Elizabeth Winningham v. Citrus World Inc.

JCC Arthur:   Tampa District                                             Order date:  4/24/2024

OJCC Case:   19-012993RAA                                             Date of Accident:    7/20/2018

JCC Order: Click Here

First DCA Order: Click Here

Briefly:  Compensability

Summary: The claimant injured her left knee after mis-stepping. She had surgery on her left knee, but sought treatment for her right knee, claiming that she cannot recover from surgery to her left knee due to the right knee issues. Dr. Patrick Horan was the only medical testimony on the issue for this Final Hearing. Dr. Horan repeatedly stated that the right knee condition was hindering recovery of the left knee. As the claimant’s right knee was preventing her from exercising and fully developing strength/ROM in the left knee, the doctor wished to treat the left knee. As the claimant’s right knee injury was hindering the recovery from her compensable left knee surgery, the E/C was required to provide care for the right knee, to the extent that is remains necessary for the compensable injury. The E/C appealed, and the First DCA affirmed. Right knee treatment was granted.


Karen Barned v. Walmart Inc and Sedgwick CMS/Walmart & Sam’s Club

JCC Ring: Ft. Lauderdale District                                      Order Date: 04/18/2024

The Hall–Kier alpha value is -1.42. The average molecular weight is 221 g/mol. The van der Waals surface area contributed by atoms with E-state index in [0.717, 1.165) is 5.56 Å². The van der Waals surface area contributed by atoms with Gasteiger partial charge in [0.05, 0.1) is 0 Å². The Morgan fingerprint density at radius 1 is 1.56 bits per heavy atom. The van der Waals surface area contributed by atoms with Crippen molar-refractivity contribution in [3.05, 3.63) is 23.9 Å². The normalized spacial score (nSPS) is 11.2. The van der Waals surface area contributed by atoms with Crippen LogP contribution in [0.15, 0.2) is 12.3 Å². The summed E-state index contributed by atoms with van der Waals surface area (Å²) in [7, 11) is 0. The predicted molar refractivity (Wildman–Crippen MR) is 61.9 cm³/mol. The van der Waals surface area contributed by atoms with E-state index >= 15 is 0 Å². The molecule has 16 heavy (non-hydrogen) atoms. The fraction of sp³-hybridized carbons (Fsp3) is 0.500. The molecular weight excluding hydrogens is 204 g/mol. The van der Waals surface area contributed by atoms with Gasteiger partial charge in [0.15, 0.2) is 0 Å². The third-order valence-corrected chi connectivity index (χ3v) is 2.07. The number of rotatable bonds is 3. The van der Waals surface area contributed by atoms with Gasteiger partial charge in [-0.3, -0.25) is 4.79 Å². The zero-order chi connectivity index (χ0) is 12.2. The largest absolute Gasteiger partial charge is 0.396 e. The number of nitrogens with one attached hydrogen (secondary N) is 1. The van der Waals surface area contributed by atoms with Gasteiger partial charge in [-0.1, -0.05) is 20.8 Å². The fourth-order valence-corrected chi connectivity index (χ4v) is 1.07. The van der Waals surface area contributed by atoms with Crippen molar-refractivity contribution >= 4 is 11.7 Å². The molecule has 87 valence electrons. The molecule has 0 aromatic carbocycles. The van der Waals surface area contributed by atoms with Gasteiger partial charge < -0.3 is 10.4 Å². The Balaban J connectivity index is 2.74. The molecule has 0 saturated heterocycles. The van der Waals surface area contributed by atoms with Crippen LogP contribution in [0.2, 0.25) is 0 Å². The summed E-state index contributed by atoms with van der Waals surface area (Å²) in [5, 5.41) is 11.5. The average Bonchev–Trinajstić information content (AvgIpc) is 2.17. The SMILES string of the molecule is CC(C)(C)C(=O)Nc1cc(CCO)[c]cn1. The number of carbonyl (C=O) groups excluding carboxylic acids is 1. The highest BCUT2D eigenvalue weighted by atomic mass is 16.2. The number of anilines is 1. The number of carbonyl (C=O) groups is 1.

OJCC Case: 22-017331MJR                                                Date of Accident: 05/04/2021

JCC Order: Click Here

Briefly: Major Contributing Cause, Pay & Investigate

Summary: Compensability of multiple body parts was at issue.  The E/C accepted compensability of lumbar and thoracic spine as temporary exacerbations of a pre-existing condition.  The E/C continued to authorized medical treatment with no limitations and failed to notify the Claimant of their investigation. The court found this to be inconsistent with acceptance of only temporary exacerbation and a waiver of their right to deny compensability. Therefore, by operation of law, these conditions were deemed compensable. The also JCC found that the claimant failed to meet her burden of proof of Major Contributing Cause for the C7-T1 disc bulge, right foot pain, myalgia, and dorsalgia and compensability of these body parts was denied.


Migdalia Iglesias Garcia v. Brickell Lodging LLC /d/b/a Homewood Suites Downtown/Brickell Area and Technology Insurance Company

JCC Havers: Miami District                                                  Order date:   04/19/2024

OJCC Case:   21-009562WJH                                                 Date of Accident:    03/14/2021

JCC Order: Click Here

Briefly:  Compensability of “Self-Help” and Major Contributing Cause

Summary: The claimant treated on her own with a neurosurgeon who recommended a L4-L5 laminectomy. Following, she was treated by an authorized orthopedist who placed her at MMI at 0% PIR as he believed the accident was not the MCC of her condition. The Claimant then returned to her own neurosurgeon who performed the recommended surgery. The JCC denied Claimant’s request for reimbursement for the surgery. The JCC found that the surgery was not compensable under “self-help” as they determined that Claimant did not request the surgery as required under “self-help.” The JCC also concluded that the work accident was not the MCC of her need for lumbar surgery. The Claimant’s IME disagreed with the authorized orthopedic as to the MCC of the surgery. However, the JCC accepted the opinion of the authorized provider over the Claimant’s IME, whose opinion was found to be based on an incomplete history provided by the Claimant regarding a prior motor vehicle accident.